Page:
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Barriers and facilitators to university access in disadvantaged UK adolescents by ethnicity: a qualitative study

McCabe, C., Keast, K. and Kaya, S. (2022) Barriers and facilitators to university access in disadvantaged UK adolescents by ethnicity: a qualitative study. Journal of Further and Higher Education. ISSN 0309-877X (In Press)

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Abstract/Summary

Increasing access to university for those currently under-represented is a UK government priority. Understanding the views of under-represented students can help direct widening participation activities. In recent years, a positive trend finds increasing numbers of Black students attending university, but it is not clear why White disadvantaged student numbers have not increased. Thus, we aimed to explore the student viewpoint on barriers and facilitators to university access in disadvantaged adolescents and how this might differ by ethnicity. We used an online semi-structured interview with questions about applying to university. 70 adolescents (mean 16.9 yr.) were recruited who are currently under-represented at university level, based on various measures of disadvantage. Black, Asian, and ethnic minority students (BAME) reported similar barriers and facilitators to applying to university as White disadvantaged students. However, there were some differences, for example, BAME participants stated ‘having no choice’ was a reason to apply to university while White participants did not mention this. Also ~60% of BAME students said they would prefer to study close by compared to far away, while only 46% of White participants said this. Our results support previous findings that financial issues are a key barrier to university access and that outreach activities can act as facilitators to increase university access. However, we compare the unique viewpoints on the barriers and facilitators to university access in Black, Asian and White under-represented students. Based on these views we also make recommendations for future widening participation events targeted to different ethnicities.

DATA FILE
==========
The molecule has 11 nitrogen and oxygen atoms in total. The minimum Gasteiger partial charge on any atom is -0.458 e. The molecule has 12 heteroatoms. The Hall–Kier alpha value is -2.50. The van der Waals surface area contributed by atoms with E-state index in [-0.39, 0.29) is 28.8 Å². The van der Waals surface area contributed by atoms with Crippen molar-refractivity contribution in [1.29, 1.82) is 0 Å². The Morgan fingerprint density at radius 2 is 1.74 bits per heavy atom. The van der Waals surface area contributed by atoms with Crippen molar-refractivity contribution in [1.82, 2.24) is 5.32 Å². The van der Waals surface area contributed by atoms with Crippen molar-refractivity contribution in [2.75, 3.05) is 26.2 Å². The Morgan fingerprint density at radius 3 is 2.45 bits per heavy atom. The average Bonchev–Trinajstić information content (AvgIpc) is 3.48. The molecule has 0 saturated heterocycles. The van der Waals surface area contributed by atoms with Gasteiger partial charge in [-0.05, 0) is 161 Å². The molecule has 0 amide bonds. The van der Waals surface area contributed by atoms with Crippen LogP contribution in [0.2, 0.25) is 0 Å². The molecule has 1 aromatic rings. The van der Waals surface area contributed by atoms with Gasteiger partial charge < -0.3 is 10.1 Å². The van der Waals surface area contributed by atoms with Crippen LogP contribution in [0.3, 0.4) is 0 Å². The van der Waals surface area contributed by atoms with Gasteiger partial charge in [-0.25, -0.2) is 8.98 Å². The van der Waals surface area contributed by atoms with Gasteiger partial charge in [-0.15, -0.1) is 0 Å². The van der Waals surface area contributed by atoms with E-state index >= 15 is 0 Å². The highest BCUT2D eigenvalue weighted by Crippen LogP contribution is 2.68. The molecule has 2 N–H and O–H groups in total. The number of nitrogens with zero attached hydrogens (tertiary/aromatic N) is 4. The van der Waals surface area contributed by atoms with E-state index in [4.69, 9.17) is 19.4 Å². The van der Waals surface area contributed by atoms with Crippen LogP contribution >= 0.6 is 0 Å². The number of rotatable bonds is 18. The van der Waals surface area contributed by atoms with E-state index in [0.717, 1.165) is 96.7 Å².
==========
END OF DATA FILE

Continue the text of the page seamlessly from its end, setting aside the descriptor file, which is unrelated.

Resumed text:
Item Type:Article
Refereed:Yes
Divisions:Life Sciences > School of Psychology and Clinical Language Sciences > Department of Psychology
ID Code:104751
Publisher:Taylor & Francis

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